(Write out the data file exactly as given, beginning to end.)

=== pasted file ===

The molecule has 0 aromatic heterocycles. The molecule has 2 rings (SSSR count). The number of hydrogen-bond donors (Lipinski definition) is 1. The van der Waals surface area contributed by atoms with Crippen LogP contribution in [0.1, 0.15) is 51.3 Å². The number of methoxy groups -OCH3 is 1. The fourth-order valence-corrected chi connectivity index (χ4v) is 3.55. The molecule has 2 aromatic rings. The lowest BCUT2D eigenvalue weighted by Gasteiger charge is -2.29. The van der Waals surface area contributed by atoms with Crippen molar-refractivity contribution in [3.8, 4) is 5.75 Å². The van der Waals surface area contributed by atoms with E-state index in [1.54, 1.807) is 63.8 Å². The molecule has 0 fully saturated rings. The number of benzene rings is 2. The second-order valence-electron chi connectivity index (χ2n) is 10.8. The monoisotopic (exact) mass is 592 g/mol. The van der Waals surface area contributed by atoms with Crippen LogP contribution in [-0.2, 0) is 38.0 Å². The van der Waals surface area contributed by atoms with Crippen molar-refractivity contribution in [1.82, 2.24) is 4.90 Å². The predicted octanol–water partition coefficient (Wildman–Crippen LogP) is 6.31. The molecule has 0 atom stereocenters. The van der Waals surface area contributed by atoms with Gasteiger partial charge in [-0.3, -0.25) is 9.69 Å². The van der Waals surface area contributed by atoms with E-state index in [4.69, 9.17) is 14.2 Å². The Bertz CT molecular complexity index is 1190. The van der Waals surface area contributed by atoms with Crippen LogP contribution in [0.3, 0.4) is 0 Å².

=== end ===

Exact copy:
The molecule has 0 aromatic heterocycles. The molecule has 2 rings (SSSR count). The number of hydrogen-bond donors (Lipinski definition) is 1. The van der Waals surface area contributed by atoms with Crippen LogP contribution in [0.1, 0.15) is 51.3 Å². The number of methoxy groups -OCH3 is 1. The fourth-order valence-corrected chi connectivity index (χ4v) is 3.55. The molecule has 2 aromatic rings. The lowest BCUT2D eigenvalue weighted by Gasteiger charge is -2.29. The van der Waals surface area contributed by atoms with Crippen molar-refractivity contribution in [3.8, 4) is 5.75 Å². The van der Waals surface area contributed by atoms with E-state index in [1.54, 1.807) is 63.8 Å². The molecule has 0 fully saturated rings. The number of benzene rings is 2. The second-order valence-electron chi connectivity index (χ2n) is 10.8. The monoisotopic (exact) mass is 592 g/mol. The van der Waals surface area contributed by atoms with Crippen LogP contribution in [-0.2, 0) is 38.0 Å². The van der Waals surface area contributed by atoms with Crippen molar-refractivity contribution in [1.82, 2.24) is 4.90 Å². The predicted octanol–water partition coefficient (Wildman–Crippen LogP) is 6.31. The molecule has 0 atom stereocenters. The van der Waals surface area contributed by atoms with Gasteiger partial charge in [-0.3, -0.25) is 9.69 Å². The van der Waals surface area contributed by atoms with E-state index in [4.69, 9.17) is 14.2 Å². The Bertz CT molecular complexity index is 1190. The van der Waals surface area contributed by atoms with Crippen LogP contribution in [0.3, 0.4) is 0 Å².